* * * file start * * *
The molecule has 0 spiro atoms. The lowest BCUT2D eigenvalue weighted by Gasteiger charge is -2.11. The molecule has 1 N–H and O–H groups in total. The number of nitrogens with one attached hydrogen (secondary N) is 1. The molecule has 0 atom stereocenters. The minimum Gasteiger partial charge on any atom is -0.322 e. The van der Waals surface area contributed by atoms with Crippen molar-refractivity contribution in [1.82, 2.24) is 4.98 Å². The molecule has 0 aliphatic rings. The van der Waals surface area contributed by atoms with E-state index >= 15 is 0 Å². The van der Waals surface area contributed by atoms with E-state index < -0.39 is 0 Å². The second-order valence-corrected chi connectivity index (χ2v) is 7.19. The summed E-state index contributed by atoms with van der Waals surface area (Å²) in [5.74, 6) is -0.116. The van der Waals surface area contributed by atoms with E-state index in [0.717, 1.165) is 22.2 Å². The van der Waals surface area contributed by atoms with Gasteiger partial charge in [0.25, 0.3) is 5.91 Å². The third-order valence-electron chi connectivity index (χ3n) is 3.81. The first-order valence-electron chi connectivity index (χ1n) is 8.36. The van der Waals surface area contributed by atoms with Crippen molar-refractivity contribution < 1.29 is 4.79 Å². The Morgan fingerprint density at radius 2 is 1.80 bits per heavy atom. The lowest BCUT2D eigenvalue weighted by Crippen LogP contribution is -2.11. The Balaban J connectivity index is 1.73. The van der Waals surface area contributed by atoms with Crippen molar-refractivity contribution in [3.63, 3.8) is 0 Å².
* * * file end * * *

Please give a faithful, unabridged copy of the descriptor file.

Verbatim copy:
The molecule has 0 spiro atoms. The lowest BCUT2D eigenvalue weighted by Gasteiger charge is -2.11. The molecule has 1 N–H and O–H groups in total. The number of nitrogens with one attached hydrogen (secondary N) is 1. The molecule has 0 atom stereocenters. The minimum Gasteiger partial charge on any atom is -0.322 e. The van der Waals surface area contributed by atoms with Crippen molar-refractivity contribution in [1.82, 2.24) is 4.98 Å². The molecule has 0 aliphatic rings. The van der Waals surface area contributed by atoms with E-state index >= 15 is 0 Å². The van der Waals surface area contributed by atoms with E-state index < -0.39 is 0 Å². The second-order valence-corrected chi connectivity index (χ2v) is 7.19. The summed E-state index contributed by atoms with van der Waals surface area (Å²) in [5.74, 6) is -0.116. The van der Waals surface area contributed by atoms with E-state index in [0.717, 1.165) is 22.2 Å². The van der Waals surface area contributed by atoms with Gasteiger partial charge in [0.25, 0.3) is 5.91 Å². The third-order valence-electron chi connectivity index (χ3n) is 3.81. The first-order valence-electron chi connectivity index (χ1n) is 8.36. The van der Waals surface area contributed by atoms with Crippen molar-refractivity contribution < 1.29 is 4.79 Å². The Morgan fingerprint density at radius 2 is 1.80 bits per heavy atom. The lowest BCUT2D eigenvalue weighted by Crippen LogP contribution is -2.11. The Balaban J connectivity index is 1.73. The van der Waals surface area contributed by atoms with Crippen molar-refractivity contribution in [3.63, 3.8) is 0 Å².